Is there a sorting algorithm that can sort n distinct integers from 3 to 4n in O(n) time?
I have been trying this problem for an hour now and I have no idea what to do.
Any tips?
First of all, comparison based sorting algorithms cannot do better than a worst case time complexity of O(nlogn), so don't use any of them. As it is homework, look at: Hope this helps. 


Yes, as with most optimisations, you can trade space for time, as per the following pseudocode:
Here's how it works:
Of course, it requires O(n) space whereas some other sorts may be able to run inplace but, since you didn't place a restriction on that (and your question has explicitly limited the range to the point where it's workable^{(a)}), I'm assuming that's okay. ^{(a)} It would most likely not be workable without a restricted range, simply because the space required may be massive. 


Thread sort! Send each item of the array in a separate thread, tell the thread to sleep for a number of milliseconds equal to the square of the integer value, as the threads wake up have them add their item to an array. 


I created an algorithm I called the "shift sort" which operates in O(n) given a few constraints. It can be found at http://sumofchoices.com/projects/sort.php If you want a more traditional algorithm, use the bucket, radix, or counting algorithm. 


Since your range is So the first you do is zero the auxiliary array then make one pass over the original array, storing each number in Next consider two numbers 1) 2) Therefore, traversing the auxiliary array in rowmajor order and taking nonzero values will give you a sorted sequence.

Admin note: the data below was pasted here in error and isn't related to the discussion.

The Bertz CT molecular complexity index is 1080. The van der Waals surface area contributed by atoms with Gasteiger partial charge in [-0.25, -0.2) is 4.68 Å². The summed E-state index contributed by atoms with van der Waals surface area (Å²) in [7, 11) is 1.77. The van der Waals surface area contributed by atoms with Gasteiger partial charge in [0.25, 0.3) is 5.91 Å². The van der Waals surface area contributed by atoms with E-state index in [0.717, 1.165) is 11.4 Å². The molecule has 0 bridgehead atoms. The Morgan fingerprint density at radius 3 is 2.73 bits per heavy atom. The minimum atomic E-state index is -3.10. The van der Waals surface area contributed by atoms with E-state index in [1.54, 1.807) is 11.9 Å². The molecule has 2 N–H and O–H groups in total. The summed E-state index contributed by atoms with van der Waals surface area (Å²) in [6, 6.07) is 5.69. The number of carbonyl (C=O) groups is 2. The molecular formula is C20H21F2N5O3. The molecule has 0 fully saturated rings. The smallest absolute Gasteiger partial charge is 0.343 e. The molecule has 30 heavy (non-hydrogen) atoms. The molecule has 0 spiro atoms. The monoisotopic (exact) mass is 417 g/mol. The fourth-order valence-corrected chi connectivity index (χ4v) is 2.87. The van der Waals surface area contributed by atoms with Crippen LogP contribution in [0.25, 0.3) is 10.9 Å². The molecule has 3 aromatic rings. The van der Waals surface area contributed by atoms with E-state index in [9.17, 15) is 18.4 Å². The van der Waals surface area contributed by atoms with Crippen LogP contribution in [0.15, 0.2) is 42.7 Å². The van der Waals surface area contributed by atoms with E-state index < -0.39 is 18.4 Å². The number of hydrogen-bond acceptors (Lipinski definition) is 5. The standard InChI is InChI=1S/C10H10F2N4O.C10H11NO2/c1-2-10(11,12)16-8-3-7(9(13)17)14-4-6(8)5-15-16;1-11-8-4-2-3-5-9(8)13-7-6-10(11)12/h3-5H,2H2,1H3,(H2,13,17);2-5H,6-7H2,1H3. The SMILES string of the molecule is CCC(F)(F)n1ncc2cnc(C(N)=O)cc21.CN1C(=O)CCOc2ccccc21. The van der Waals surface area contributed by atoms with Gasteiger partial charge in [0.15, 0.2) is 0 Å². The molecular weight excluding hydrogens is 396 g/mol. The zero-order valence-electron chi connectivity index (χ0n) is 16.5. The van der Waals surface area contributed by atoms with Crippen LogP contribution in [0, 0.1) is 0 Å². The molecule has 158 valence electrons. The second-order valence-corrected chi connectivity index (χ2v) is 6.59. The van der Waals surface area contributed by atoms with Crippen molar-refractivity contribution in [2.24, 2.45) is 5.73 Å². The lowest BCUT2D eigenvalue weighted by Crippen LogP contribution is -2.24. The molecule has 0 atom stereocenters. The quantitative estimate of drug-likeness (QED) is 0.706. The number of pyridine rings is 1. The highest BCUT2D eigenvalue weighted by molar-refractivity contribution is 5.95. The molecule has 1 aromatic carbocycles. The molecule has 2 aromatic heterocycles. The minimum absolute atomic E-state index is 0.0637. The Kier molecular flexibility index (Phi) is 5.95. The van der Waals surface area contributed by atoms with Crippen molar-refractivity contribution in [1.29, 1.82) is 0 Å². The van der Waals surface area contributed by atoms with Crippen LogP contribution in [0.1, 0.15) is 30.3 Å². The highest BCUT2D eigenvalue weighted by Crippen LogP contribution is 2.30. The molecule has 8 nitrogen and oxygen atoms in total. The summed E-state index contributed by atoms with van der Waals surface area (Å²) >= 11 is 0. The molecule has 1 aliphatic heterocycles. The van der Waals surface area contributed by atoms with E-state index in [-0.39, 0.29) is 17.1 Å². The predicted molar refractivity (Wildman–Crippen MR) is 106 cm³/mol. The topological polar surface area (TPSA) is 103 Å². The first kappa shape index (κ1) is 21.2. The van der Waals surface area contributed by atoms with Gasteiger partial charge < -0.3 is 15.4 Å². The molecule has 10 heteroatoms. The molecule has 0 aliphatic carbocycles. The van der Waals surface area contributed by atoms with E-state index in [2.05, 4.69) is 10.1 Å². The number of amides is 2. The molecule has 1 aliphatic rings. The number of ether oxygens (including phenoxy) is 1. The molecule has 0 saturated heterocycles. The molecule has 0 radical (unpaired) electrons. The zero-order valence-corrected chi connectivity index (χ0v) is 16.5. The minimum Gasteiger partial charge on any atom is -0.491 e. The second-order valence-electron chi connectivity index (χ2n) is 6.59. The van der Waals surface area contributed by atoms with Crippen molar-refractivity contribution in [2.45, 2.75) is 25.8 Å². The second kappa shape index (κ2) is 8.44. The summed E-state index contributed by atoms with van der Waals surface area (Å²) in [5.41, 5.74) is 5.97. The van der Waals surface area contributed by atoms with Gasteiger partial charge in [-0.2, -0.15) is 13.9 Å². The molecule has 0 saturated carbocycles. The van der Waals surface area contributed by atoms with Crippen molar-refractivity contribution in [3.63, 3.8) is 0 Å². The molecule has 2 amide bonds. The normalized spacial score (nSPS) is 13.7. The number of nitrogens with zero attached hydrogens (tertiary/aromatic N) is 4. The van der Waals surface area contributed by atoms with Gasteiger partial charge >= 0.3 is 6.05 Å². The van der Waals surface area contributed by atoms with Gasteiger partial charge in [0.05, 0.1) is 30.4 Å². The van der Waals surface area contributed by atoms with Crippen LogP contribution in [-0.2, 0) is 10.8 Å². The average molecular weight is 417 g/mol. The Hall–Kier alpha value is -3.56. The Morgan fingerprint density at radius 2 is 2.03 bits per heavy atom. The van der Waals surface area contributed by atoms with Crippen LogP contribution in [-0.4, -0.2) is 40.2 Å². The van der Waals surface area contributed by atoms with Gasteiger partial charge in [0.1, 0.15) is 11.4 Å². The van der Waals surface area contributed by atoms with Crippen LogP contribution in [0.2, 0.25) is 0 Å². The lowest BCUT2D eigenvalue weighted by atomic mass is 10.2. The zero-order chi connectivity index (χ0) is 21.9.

EDIT: But I like paxdiablo's solution more 


But is it possible to given an array 


http://www.cs.rutgers.edu/~muthu/soradix.pdf Basically, the procedure is bucket sorting where the auxiliary data of the list associated to each bucket (i.e. the links among elements in the list) is implemented by pseudo pointers in P instead of storing it explicitly in the bit memory (which lacks of wordlevel parallelism and is inefficient in access). It is worth noting that the buckets’ lists implemented with pseudo pointers are spread over an area that is larger than the one we would obtain with explicit pointers (that is because each pseudo pointer has a key of log n bits while an explicit pointer would have only log d bits). 


m
is the number of possible values, you can doO(n+m)
withO(m)
memory overhead (i.e. bucket/radix sort) – Mark Peters Nov 8 '11 at 4:36